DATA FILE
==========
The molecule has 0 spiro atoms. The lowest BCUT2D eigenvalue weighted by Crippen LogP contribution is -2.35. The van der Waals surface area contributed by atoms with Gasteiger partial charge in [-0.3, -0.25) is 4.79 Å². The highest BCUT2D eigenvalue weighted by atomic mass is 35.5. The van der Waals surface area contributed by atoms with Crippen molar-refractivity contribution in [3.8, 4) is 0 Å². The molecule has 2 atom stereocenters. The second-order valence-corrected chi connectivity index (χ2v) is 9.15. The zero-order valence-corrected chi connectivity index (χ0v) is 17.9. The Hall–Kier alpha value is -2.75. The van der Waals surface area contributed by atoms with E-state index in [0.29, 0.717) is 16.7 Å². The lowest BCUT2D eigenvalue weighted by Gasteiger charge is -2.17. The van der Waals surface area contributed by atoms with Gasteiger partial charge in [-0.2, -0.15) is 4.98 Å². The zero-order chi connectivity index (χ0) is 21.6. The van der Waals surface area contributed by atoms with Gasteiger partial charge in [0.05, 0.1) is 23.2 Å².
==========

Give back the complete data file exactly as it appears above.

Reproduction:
The molecule has 0 spiro atoms. The lowest BCUT2D eigenvalue weighted by Crippen LogP contribution is -2.35. The van der Waals surface area contributed by atoms with Gasteiger partial charge in [-0.3, -0.25) is 4.79 Å². The highest BCUT2D eigenvalue weighted by atomic mass is 35.5. The van der Waals surface area contributed by atoms with Crippen molar-refractivity contribution in [3.8, 4) is 0 Å². The molecule has 2 atom stereocenters. The second-order valence-corrected chi connectivity index (χ2v) is 9.15. The zero-order valence-corrected chi connectivity index (χ0v) is 17.9. The Hall–Kier alpha value is -2.75. The van der Waals surface area contributed by atoms with E-state index in [0.29, 0.717) is 16.7 Å². The lowest BCUT2D eigenvalue weighted by Gasteiger charge is -2.17. The van der Waals surface area contributed by atoms with Gasteiger partial charge in [-0.2, -0.15) is 4.98 Å². The zero-order chi connectivity index (χ0) is 21.6. The van der Waals surface area contributed by atoms with Gasteiger partial charge in [0.05, 0.1) is 23.2 Å².